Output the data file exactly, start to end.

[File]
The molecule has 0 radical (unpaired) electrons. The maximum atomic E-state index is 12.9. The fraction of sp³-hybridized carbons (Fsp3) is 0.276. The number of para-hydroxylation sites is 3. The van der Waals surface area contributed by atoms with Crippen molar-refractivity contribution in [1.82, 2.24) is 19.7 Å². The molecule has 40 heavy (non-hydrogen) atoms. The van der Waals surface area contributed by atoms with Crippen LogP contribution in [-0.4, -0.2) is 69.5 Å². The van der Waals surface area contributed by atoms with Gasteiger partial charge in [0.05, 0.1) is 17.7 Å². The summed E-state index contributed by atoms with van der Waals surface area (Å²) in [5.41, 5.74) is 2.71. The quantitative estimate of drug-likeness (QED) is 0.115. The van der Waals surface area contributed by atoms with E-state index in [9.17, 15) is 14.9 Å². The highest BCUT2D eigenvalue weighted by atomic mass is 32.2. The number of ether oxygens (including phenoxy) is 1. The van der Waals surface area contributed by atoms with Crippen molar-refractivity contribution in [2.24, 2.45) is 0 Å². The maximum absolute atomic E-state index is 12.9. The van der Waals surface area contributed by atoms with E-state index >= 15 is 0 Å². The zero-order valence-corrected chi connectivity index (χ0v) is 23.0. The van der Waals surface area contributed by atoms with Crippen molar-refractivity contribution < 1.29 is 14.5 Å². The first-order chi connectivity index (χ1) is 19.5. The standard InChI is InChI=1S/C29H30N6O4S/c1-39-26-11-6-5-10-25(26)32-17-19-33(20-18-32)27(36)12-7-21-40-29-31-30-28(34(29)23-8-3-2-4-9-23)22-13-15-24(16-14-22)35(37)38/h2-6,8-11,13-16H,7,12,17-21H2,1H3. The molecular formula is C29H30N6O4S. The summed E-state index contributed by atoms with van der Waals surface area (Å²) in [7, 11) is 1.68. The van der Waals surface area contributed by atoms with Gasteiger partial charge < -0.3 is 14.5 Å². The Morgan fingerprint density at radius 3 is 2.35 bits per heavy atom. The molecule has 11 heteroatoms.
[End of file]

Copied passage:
The molecule has 0 radical (unpaired) electrons. The maximum atomic E-state index is 12.9. The fraction of sp³-hybridized carbons (Fsp3) is 0.276. The number of para-hydroxylation sites is 3. The van der Waals surface area contributed by atoms with Crippen molar-refractivity contribution in [1.82, 2.24) is 19.7 Å². The molecule has 40 heavy (non-hydrogen) atoms. The van der Waals surface area contributed by atoms with Crippen LogP contribution in [-0.4, -0.2) is 69.5 Å². The van der Waals surface area contributed by atoms with Gasteiger partial charge in [0.05, 0.1) is 17.7 Å². The summed E-state index contributed by atoms with van der Waals surface area (Å²) in [5.41, 5.74) is 2.71. The quantitative estimate of drug-likeness (QED) is 0.115. The van der Waals surface area contributed by atoms with E-state index in [9.17, 15) is 14.9 Å². The highest BCUT2D eigenvalue weighted by atomic mass is 32.2. The number of ether oxygens (including phenoxy) is 1. The van der Waals surface area contributed by atoms with Crippen molar-refractivity contribution in [2.24, 2.45) is 0 Å². The maximum absolute atomic E-state index is 12.9. The van der Waals surface area contributed by atoms with E-state index >= 15 is 0 Å². The zero-order valence-corrected chi connectivity index (χ0v) is 23.0. The van der Waals surface area contributed by atoms with Crippen molar-refractivity contribution < 1.29 is 14.5 Å². The first-order chi connectivity index (χ1) is 19.5. The standard InChI is InChI=1S/C29H30N6O4S/c1-39-26-11-6-5-10-25(26)32-17-19-33(20-18-32)27(36)12-7-21-40-29-31-30-28(34(29)23-8-3-2-4-9-23)22-13-15-24(16-14-22)35(37)38/h2-6,8-11,13-16H,7,12,17-21H2,1H3. The molecular formula is C29H30N6O4S. The summed E-state index contributed by atoms with van der Waals surface area (Å²) in [7, 11) is 1.68. The van der Waals surface area contributed by atoms with Gasteiger partial charge < -0.3 is 14.5 Å². The Morgan fingerprint density at radius 3 is 2.35 bits per heavy atom. The molecule has 11 heteroatoms.